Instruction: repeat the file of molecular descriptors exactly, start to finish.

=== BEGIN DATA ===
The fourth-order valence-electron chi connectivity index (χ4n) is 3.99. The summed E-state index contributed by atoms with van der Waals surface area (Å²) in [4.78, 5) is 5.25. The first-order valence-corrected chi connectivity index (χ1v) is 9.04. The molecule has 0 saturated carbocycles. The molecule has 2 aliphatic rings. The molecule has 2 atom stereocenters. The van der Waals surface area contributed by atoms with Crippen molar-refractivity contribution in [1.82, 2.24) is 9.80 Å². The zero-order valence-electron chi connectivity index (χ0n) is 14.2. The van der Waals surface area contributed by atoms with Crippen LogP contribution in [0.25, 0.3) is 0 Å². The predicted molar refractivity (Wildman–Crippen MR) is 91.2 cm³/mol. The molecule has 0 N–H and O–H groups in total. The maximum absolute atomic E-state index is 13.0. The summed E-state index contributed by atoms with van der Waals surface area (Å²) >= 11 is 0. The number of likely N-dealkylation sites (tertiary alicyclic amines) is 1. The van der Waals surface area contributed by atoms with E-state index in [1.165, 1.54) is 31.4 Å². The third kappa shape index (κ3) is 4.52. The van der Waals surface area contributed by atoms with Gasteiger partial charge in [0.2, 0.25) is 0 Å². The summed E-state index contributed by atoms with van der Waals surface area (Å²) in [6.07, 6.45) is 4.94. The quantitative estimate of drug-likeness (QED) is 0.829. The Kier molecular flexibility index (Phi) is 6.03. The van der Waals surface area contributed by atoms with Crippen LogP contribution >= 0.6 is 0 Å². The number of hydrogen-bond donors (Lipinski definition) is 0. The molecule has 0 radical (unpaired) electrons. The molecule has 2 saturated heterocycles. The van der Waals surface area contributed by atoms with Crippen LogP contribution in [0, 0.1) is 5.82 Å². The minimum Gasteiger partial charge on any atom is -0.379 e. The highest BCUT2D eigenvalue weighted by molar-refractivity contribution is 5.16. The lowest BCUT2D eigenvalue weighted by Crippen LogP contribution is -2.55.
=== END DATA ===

The fourth-order valence-electron chi connectivity index (χ4n) is 3.99. The summed E-state index contributed by atoms with van der Waals surface area (Å²) in [4.78, 5) is 5.25. The first-order valence-corrected chi connectivity index (χ1v) is 9.04. The molecule has 0 saturated carbocycles. The molecule has 2 aliphatic rings. The molecule has 2 atom stereocenters. The van der Waals surface area contributed by atoms with Crippen molar-refractivity contribution in [1.82, 2.24) is 9.80 Å². The zero-order valence-electron chi connectivity index (χ0n) is 14.2. The van der Waals surface area contributed by atoms with Crippen LogP contribution in [0.25, 0.3) is 0 Å². The predicted molar refractivity (Wildman–Crippen MR) is 91.2 cm³/mol. The molecule has 0 N–H and O–H groups in total. The maximum absolute atomic E-state index is 13.0. The summed E-state index contributed by atoms with van der Waals surface area (Å²) >= 11 is 0. The number of likely N-dealkylation sites (tertiary alicyclic amines) is 1. The van der Waals surface area contributed by atoms with E-state index in [1.165, 1.54) is 31.4 Å². The third kappa shape index (κ3) is 4.52. The van der Waals surface area contributed by atoms with Gasteiger partial charge in [0.2, 0.25) is 0 Å². The summed E-state index contributed by atoms with van der Waals surface area (Å²) in [6.07, 6.45) is 4.94. The quantitative estimate of drug-likeness (QED) is 0.829. The Kier molecular flexibility index (Phi) is 6.03. The van der Waals surface area contributed by atoms with Crippen LogP contribution >= 0.6 is 0 Å². The number of hydrogen-bond donors (Lipinski definition) is 0. The molecule has 0 radical (unpaired) electrons. The molecule has 2 saturated heterocycles. The van der Waals surface area contributed by atoms with Crippen LogP contribution in [0, 0.1) is 5.82 Å². The minimum Gasteiger partial charge on any atom is -0.379 e. The highest BCUT2D eigenvalue weighted by molar-refractivity contribution is 5.16. The lowest BCUT2D eigenvalue weighted by Crippen LogP contribution is -2.55.